Posts Tagged ‘D-Day’

GC Myers-Peerless sm

“Peerless” – Included in the “Traveler ” Show

I am back in the studio this morning  after returning from Friday night’s opening of Traveler at the Principle Gallery.  There is  a sense of relief in the aftermath, a deep exhalation at having mostly completed my obligations for the show.  But there is often a letdown as well,  a combination of having passed the endpoint  you’ve been working towards for months and  natural self-doubts about things you might have done differently in this show.  Fortunately, this show left me with only the mildest of letdowns.  I am already focused on my next projects and as far as doubts, while there may be just a few minor ones, I am sure that I have done all that was in my power for this show and the work in it.

We had a lovely few days in Alexandria, blessed with the best weather we’ve seen in all the years that we have been visiting in early June.  In the past, we have often endured 100° temperatures, torrential rains and excruciating humidity on this weekend.  But this year it was as perfect as the weather could possibly offer with temps in the high 70’s, blue cloudless skies and low humidity .   I am available for other  regional  weather reports, as well!  In short, perfect conditions to wander around the area a bit before the show.

We attended the ceremony  at the World War II Memorial honoring the living veterans on the 70th anniversary of the D-Day Invasion.  It was a beautiful setting there on the Mall, often moving,  and I felt very honored to be able to spend a short time in the near presence of those vets who survived that day of days.  We also were able to see the Andrew Wyeth show at the National Gallery that I wrote of earlier in the week.  It was wonderful to see so much of his work together, to be able to see the constancy and consistency of his personal vision as well as his ability to capture deep emotion within his scenes.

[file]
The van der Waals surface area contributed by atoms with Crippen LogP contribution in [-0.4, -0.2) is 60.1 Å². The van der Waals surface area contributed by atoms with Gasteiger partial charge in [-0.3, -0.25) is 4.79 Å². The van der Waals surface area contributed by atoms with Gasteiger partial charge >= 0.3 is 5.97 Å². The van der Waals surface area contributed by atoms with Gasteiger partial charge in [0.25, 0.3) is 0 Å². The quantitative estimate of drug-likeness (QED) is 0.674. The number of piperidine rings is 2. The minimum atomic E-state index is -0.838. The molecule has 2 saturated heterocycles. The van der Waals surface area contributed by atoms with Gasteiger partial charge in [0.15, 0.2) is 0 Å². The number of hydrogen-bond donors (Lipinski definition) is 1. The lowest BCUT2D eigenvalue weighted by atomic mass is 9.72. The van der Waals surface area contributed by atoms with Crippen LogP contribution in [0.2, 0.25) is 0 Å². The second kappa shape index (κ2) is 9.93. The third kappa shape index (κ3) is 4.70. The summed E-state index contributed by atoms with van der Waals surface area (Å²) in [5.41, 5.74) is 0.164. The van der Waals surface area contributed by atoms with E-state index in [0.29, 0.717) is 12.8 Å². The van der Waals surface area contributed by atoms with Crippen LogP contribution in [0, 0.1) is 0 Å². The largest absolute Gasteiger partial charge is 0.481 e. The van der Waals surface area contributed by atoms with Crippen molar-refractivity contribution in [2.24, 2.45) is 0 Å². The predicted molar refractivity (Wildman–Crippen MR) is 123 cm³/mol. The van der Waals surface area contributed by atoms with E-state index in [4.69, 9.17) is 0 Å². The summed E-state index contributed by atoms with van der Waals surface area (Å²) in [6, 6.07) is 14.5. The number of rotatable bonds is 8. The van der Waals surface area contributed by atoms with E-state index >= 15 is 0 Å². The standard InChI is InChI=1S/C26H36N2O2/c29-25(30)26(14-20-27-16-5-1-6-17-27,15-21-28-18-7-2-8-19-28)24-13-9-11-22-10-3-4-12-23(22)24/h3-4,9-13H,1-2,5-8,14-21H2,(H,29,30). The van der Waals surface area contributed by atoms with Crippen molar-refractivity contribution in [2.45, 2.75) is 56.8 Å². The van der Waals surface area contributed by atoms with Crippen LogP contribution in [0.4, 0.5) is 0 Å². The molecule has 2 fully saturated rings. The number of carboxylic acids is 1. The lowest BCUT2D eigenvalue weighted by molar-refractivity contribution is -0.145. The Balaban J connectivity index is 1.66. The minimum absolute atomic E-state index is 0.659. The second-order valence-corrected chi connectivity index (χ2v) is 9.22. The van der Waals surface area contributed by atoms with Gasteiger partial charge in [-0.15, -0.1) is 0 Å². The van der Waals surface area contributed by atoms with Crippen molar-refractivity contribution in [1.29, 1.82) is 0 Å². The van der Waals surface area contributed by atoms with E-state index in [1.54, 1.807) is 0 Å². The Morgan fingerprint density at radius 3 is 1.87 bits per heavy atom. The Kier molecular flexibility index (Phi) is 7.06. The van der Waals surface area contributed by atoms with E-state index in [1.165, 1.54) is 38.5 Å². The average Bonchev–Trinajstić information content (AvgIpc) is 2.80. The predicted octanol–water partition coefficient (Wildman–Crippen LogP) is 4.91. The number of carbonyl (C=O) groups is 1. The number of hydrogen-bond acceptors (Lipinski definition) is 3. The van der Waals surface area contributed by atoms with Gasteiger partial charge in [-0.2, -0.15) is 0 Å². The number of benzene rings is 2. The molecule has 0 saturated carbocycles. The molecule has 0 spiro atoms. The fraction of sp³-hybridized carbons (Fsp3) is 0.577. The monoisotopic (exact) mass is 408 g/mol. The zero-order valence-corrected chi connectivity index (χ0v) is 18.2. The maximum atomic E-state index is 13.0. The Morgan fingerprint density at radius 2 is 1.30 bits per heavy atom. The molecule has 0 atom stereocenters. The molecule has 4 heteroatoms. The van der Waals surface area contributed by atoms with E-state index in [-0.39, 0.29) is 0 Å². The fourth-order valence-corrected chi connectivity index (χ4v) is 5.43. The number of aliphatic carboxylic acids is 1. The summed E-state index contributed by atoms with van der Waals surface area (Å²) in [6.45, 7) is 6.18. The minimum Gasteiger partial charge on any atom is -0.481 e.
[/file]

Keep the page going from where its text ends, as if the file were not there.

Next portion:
All in all, it was a great stay.  But the highlight was being to see many of the folks that I have met over the years who opted to spend some time at the gallery instead of out in that perfect weather.  I know that if I were in their shoes, it would have taken a lot to get  me there.  But for the many who did turn out and to Michele and her great staff– Clint, Jessica, Pamela and Chris along with guest bartender, Fernando Ascencio– I  extend a simple and grateful Thank You.  I wouldn’t be here right now writing this if not for you all.  And that I will always remember.

Okay, it is Sunday morning and we need to music.  I was thinking something calming while I decompress.  Here’s a classic Vince Guaraldi composition, Cast Your Fate to the Wind.  It has some of those same elements that you might recognize from his iconic work with the Peanuts gang.

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GC Myers- UnforgettableTonight is finally the  opening for this year’s exhibit of my work at the Principle Gallery in Alexandria, VA.  Titled “Traveler”, this show marks fifteen years that I have been fortunate to have been asked to exhibit a solo show at the Principle Gallery, a fact that I wear as a badge of honor.  It’s something that I would never had expected when I began doing this and it pleases me that I have been able to maintain a level of consistent growth through this time.  It makes me want to continually surpass each past show and this year is no different.  I feel that  group of work is as good, if not better in its own way, as any group I have put in display there in the past.